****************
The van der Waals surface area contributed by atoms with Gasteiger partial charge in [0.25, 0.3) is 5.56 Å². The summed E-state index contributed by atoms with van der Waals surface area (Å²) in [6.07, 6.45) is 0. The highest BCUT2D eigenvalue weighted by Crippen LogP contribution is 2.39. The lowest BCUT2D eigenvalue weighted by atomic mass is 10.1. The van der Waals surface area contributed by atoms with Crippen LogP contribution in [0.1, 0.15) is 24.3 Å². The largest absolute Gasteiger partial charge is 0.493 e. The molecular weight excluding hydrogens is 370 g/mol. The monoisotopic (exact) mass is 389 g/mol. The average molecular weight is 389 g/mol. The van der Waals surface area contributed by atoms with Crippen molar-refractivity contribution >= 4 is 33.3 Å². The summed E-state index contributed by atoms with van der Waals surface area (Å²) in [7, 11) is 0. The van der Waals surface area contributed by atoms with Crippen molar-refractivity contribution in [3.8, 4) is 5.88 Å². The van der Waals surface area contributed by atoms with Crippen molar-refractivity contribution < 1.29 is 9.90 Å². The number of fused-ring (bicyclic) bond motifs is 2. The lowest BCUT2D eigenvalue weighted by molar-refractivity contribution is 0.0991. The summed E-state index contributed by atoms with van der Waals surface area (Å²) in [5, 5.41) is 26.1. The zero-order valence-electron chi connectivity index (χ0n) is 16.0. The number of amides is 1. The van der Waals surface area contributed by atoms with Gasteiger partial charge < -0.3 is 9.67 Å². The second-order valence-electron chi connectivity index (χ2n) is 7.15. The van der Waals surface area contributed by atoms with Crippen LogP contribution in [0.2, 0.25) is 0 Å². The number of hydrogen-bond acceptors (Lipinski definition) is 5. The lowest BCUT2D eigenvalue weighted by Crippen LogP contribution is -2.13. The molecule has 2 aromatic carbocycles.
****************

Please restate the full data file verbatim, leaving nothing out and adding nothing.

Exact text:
The van der Waals surface area contributed by atoms with Gasteiger partial charge in [0.25, 0.3) is 5.56 Å². The summed E-state index contributed by atoms with van der Waals surface area (Å²) in [6.07, 6.45) is 0. The highest BCUT2D eigenvalue weighted by Crippen LogP contribution is 2.39. The lowest BCUT2D eigenvalue weighted by atomic mass is 10.1. The van der Waals surface area contributed by atoms with Crippen LogP contribution in [0.1, 0.15) is 24.3 Å². The largest absolute Gasteiger partial charge is 0.493 e. The molecular weight excluding hydrogens is 370 g/mol. The monoisotopic (exact) mass is 389 g/mol. The average molecular weight is 389 g/mol. The van der Waals surface area contributed by atoms with Crippen molar-refractivity contribution >= 4 is 33.3 Å². The summed E-state index contributed by atoms with van der Waals surface area (Å²) in [7, 11) is 0. The van der Waals surface area contributed by atoms with Crippen molar-refractivity contribution in [3.8, 4) is 5.88 Å². The van der Waals surface area contributed by atoms with Crippen molar-refractivity contribution < 1.29 is 9.90 Å². The number of fused-ring (bicyclic) bond motifs is 2. The lowest BCUT2D eigenvalue weighted by molar-refractivity contribution is 0.0991. The summed E-state index contributed by atoms with van der Waals surface area (Å²) in [5, 5.41) is 26.1. The zero-order valence-electron chi connectivity index (χ0n) is 16.0. The number of amides is 1. The van der Waals surface area contributed by atoms with Gasteiger partial charge < -0.3 is 9.67 Å². The second-order valence-electron chi connectivity index (χ2n) is 7.15. The van der Waals surface area contributed by atoms with Crippen LogP contribution in [0.2, 0.25) is 0 Å². The number of hydrogen-bond acceptors (Lipinski definition) is 5. The lowest BCUT2D eigenvalue weighted by Crippen LogP contribution is -2.13. The molecule has 2 aromatic carbocycles.